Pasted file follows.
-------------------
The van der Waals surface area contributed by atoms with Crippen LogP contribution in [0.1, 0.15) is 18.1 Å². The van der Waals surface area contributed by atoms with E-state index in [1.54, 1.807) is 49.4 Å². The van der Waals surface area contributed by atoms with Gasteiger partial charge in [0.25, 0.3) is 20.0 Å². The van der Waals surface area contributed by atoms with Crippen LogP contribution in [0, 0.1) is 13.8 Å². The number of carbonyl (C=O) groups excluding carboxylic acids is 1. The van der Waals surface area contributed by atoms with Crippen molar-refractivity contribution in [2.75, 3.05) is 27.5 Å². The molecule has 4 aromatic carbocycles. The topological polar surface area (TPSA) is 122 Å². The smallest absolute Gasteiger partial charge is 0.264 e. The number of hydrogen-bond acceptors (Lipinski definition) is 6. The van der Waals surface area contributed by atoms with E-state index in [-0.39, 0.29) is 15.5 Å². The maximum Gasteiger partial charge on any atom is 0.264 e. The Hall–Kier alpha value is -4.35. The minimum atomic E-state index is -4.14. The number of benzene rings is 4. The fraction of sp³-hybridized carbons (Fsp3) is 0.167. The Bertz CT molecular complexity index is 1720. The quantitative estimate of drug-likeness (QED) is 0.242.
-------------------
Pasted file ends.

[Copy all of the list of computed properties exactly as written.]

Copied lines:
The van der Waals surface area contributed by atoms with Crippen LogP contribution in [0.1, 0.15) is 18.1 Å². The van der Waals surface area contributed by atoms with E-state index in [1.54, 1.807) is 49.4 Å². The van der Waals surface area contributed by atoms with Gasteiger partial charge in [0.25, 0.3) is 20.0 Å². The van der Waals surface area contributed by atoms with Crippen LogP contribution in [0, 0.1) is 13.8 Å². The number of carbonyl (C=O) groups excluding carboxylic acids is 1. The van der Waals surface area contributed by atoms with Crippen molar-refractivity contribution in [2.75, 3.05) is 27.5 Å². The molecule has 4 aromatic carbocycles. The topological polar surface area (TPSA) is 122 Å². The smallest absolute Gasteiger partial charge is 0.264 e. The number of hydrogen-bond acceptors (Lipinski definition) is 6. The van der Waals surface area contributed by atoms with E-state index in [-0.39, 0.29) is 15.5 Å². The maximum Gasteiger partial charge on any atom is 0.264 e. The Hall–Kier alpha value is -4.35. The minimum atomic E-state index is -4.14. The number of benzene rings is 4. The fraction of sp³-hybridized carbons (Fsp3) is 0.167. The Bertz CT molecular complexity index is 1720. The quantitative estimate of drug-likeness (QED) is 0.242.